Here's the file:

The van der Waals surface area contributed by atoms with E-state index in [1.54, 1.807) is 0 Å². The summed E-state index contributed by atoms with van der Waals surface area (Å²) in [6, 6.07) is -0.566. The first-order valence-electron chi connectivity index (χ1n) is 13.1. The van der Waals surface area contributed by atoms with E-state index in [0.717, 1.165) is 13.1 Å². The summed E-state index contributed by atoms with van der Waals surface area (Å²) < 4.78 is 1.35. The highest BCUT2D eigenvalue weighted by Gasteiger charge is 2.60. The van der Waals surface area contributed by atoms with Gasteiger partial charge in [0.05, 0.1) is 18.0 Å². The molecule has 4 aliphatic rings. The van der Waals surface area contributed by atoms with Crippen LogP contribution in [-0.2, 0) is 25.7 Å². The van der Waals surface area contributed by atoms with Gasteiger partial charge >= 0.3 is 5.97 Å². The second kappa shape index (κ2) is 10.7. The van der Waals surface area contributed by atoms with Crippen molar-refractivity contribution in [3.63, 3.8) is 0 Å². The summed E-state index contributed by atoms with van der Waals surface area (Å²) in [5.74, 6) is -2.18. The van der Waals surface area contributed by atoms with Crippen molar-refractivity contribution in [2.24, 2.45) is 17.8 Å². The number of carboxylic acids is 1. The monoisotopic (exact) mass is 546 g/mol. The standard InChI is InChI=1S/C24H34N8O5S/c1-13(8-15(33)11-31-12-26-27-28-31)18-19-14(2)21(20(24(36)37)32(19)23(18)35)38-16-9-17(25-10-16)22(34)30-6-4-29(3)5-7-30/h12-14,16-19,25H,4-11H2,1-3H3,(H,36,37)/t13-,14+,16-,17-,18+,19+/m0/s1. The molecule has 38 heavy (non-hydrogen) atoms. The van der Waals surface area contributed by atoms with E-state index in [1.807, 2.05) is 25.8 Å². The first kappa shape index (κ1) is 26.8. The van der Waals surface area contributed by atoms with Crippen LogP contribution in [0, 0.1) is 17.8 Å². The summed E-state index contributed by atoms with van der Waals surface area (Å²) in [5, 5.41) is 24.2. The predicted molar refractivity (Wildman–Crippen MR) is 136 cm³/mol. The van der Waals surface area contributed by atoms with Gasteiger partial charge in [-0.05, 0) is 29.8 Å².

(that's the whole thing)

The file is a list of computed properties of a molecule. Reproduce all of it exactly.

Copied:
The van der Waals surface area contributed by atoms with E-state index in [1.54, 1.807) is 0 Å². The summed E-state index contributed by atoms with van der Waals surface area (Å²) in [6, 6.07) is -0.566. The first-order valence-electron chi connectivity index (χ1n) is 13.1. The van der Waals surface area contributed by atoms with E-state index in [0.717, 1.165) is 13.1 Å². The summed E-state index contributed by atoms with van der Waals surface area (Å²) < 4.78 is 1.35. The highest BCUT2D eigenvalue weighted by Gasteiger charge is 2.60. The van der Waals surface area contributed by atoms with Gasteiger partial charge in [0.05, 0.1) is 18.0 Å². The molecule has 4 aliphatic rings. The van der Waals surface area contributed by atoms with Crippen LogP contribution in [-0.2, 0) is 25.7 Å². The van der Waals surface area contributed by atoms with Gasteiger partial charge >= 0.3 is 5.97 Å². The second kappa shape index (κ2) is 10.7. The van der Waals surface area contributed by atoms with Crippen molar-refractivity contribution in [3.63, 3.8) is 0 Å². The summed E-state index contributed by atoms with van der Waals surface area (Å²) in [5.74, 6) is -2.18. The van der Waals surface area contributed by atoms with Crippen molar-refractivity contribution in [2.24, 2.45) is 17.8 Å². The number of carboxylic acids is 1. The monoisotopic (exact) mass is 546 g/mol. The standard InChI is InChI=1S/C24H34N8O5S/c1-13(8-15(33)11-31-12-26-27-28-31)18-19-14(2)21(20(24(36)37)32(19)23(18)35)38-16-9-17(25-10-16)22(34)30-6-4-29(3)5-7-30/h12-14,16-19,25H,4-11H2,1-3H3,(H,36,37)/t13-,14+,16-,17-,18+,19+/m0/s1. The molecule has 38 heavy (non-hydrogen) atoms. The van der Waals surface area contributed by atoms with E-state index in [1.807, 2.05) is 25.8 Å². The first kappa shape index (κ1) is 26.8. The van der Waals surface area contributed by atoms with Crippen LogP contribution in [0, 0.1) is 17.8 Å². The summed E-state index contributed by atoms with van der Waals surface area (Å²) in [5, 5.41) is 24.2. The predicted molar refractivity (Wildman–Crippen MR) is 136 cm³/mol. The van der Waals surface area contributed by atoms with Gasteiger partial charge in [-0.05, 0) is 29.8 Å².